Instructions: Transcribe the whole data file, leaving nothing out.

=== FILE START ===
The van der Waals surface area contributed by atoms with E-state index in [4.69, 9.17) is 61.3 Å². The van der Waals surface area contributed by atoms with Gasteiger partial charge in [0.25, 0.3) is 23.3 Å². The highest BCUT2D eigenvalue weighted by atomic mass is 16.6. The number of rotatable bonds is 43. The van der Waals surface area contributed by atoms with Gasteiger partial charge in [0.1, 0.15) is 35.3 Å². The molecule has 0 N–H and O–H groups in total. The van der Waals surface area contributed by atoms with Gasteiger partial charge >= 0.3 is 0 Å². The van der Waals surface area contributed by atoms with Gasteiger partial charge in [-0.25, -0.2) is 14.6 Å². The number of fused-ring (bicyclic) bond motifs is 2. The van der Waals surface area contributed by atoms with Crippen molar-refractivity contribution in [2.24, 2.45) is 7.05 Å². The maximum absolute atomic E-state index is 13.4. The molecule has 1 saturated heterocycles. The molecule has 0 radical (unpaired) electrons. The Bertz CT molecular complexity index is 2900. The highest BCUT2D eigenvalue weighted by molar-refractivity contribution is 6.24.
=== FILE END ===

The van der Waals surface area contributed by atoms with E-state index in [4.69, 9.17) is 61.3 Å². The van der Waals surface area contributed by atoms with Gasteiger partial charge in [0.25, 0.3) is 23.3 Å². The highest BCUT2D eigenvalue weighted by atomic mass is 16.6. The number of rotatable bonds is 43. The van der Waals surface area contributed by atoms with Gasteiger partial charge in [0.1, 0.15) is 35.3 Å². The molecule has 0 N–H and O–H groups in total. The van der Waals surface area contributed by atoms with Gasteiger partial charge >= 0.3 is 0 Å². The van der Waals surface area contributed by atoms with Gasteiger partial charge in [-0.25, -0.2) is 14.6 Å². The number of fused-ring (bicyclic) bond motifs is 2. The van der Waals surface area contributed by atoms with Crippen molar-refractivity contribution in [2.24, 2.45) is 7.05 Å². The maximum absolute atomic E-state index is 13.4. The molecule has 1 saturated heterocycles. The molecule has 0 radical (unpaired) electrons. The Bertz CT molecular complexity index is 2900. The highest BCUT2D eigenvalue weighted by molar-refractivity contribution is 6.24.